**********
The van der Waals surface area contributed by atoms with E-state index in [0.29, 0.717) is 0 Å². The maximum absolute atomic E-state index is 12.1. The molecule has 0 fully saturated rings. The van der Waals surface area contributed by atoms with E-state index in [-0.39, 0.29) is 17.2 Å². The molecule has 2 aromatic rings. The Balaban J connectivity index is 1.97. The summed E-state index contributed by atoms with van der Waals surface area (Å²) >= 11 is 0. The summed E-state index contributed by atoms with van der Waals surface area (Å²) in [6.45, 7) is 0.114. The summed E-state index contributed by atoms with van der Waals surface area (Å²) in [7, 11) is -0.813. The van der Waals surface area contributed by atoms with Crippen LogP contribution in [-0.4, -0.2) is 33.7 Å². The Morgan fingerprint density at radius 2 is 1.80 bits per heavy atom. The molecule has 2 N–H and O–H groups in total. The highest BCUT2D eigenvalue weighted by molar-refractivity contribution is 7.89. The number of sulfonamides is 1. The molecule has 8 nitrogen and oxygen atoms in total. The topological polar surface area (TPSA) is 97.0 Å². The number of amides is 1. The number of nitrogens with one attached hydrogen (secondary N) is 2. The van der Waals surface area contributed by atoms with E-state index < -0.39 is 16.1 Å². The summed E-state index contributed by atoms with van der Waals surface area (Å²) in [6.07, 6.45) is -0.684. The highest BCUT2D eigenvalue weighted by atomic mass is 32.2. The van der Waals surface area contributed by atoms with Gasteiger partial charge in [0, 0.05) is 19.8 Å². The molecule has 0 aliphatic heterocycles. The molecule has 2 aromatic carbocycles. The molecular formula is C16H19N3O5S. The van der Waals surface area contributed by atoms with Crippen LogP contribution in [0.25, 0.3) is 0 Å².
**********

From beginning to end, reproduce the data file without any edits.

The van der Waals surface area contributed by atoms with E-state index in [0.29, 0.717) is 0 Å². The maximum absolute atomic E-state index is 12.1. The molecule has 0 fully saturated rings. The van der Waals surface area contributed by atoms with E-state index in [-0.39, 0.29) is 17.2 Å². The molecule has 2 aromatic rings. The Balaban J connectivity index is 1.97. The summed E-state index contributed by atoms with van der Waals surface area (Å²) >= 11 is 0. The summed E-state index contributed by atoms with van der Waals surface area (Å²) in [6.45, 7) is 0.114. The summed E-state index contributed by atoms with van der Waals surface area (Å²) in [7, 11) is -0.813. The van der Waals surface area contributed by atoms with Crippen LogP contribution in [-0.4, -0.2) is 33.7 Å². The Morgan fingerprint density at radius 2 is 1.80 bits per heavy atom. The molecule has 2 N–H and O–H groups in total. The highest BCUT2D eigenvalue weighted by molar-refractivity contribution is 7.89. The number of sulfonamides is 1. The molecule has 8 nitrogen and oxygen atoms in total. The topological polar surface area (TPSA) is 97.0 Å². The number of amides is 1. The number of nitrogens with one attached hydrogen (secondary N) is 2. The van der Waals surface area contributed by atoms with E-state index < -0.39 is 16.1 Å². The summed E-state index contributed by atoms with van der Waals surface area (Å²) in [6.07, 6.45) is -0.684. The highest BCUT2D eigenvalue weighted by atomic mass is 32.2. The van der Waals surface area contributed by atoms with Gasteiger partial charge in [0, 0.05) is 19.8 Å². The molecule has 0 aliphatic heterocycles. The molecule has 2 aromatic carbocycles. The molecular formula is C16H19N3O5S. The van der Waals surface area contributed by atoms with Crippen LogP contribution in [0.25, 0.3) is 0 Å².